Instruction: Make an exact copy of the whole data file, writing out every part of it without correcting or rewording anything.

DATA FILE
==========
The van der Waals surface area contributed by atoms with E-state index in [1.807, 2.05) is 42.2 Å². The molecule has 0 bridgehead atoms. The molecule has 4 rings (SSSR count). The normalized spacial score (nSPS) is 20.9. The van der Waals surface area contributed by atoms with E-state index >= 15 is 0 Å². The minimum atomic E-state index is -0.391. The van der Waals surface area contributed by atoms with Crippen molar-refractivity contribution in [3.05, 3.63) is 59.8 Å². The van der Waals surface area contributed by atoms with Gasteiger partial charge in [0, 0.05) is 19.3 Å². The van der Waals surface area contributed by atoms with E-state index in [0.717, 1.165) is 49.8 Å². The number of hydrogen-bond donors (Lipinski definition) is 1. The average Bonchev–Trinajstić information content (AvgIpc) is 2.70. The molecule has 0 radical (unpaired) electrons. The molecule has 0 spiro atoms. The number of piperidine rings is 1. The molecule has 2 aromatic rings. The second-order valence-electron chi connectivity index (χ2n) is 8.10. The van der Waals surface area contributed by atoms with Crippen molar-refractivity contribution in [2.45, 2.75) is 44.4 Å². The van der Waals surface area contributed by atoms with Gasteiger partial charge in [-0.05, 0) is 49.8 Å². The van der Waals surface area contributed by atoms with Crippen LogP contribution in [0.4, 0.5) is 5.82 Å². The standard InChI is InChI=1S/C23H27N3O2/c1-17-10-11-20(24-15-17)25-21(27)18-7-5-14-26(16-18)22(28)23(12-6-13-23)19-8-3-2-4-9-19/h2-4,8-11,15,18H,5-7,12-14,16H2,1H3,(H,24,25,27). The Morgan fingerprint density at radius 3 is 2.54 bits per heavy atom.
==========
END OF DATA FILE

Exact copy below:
The van der Waals surface area contributed by atoms with E-state index in [1.807, 2.05) is 42.2 Å². The molecule has 0 bridgehead atoms. The molecule has 4 rings (SSSR count). The normalized spacial score (nSPS) is 20.9. The van der Waals surface area contributed by atoms with E-state index >= 15 is 0 Å². The minimum atomic E-state index is -0.391. The van der Waals surface area contributed by atoms with Crippen molar-refractivity contribution in [3.05, 3.63) is 59.8 Å². The van der Waals surface area contributed by atoms with Gasteiger partial charge in [0, 0.05) is 19.3 Å². The van der Waals surface area contributed by atoms with E-state index in [0.717, 1.165) is 49.8 Å². The number of hydrogen-bond donors (Lipinski definition) is 1. The average Bonchev–Trinajstić information content (AvgIpc) is 2.70. The molecule has 0 radical (unpaired) electrons. The molecule has 0 spiro atoms. The number of piperidine rings is 1. The molecule has 2 aromatic rings. The second-order valence-electron chi connectivity index (χ2n) is 8.10. The van der Waals surface area contributed by atoms with Crippen molar-refractivity contribution in [2.45, 2.75) is 44.4 Å². The van der Waals surface area contributed by atoms with Gasteiger partial charge in [-0.05, 0) is 49.8 Å². The van der Waals surface area contributed by atoms with Crippen LogP contribution in [0.4, 0.5) is 5.82 Å². The standard InChI is InChI=1S/C23H27N3O2/c1-17-10-11-20(24-15-17)25-21(27)18-7-5-14-26(16-18)22(28)23(12-6-13-23)19-8-3-2-4-9-19/h2-4,8-11,15,18H,5-7,12-14,16H2,1H3,(H,24,25,27). The Morgan fingerprint density at radius 3 is 2.54 bits per heavy atom.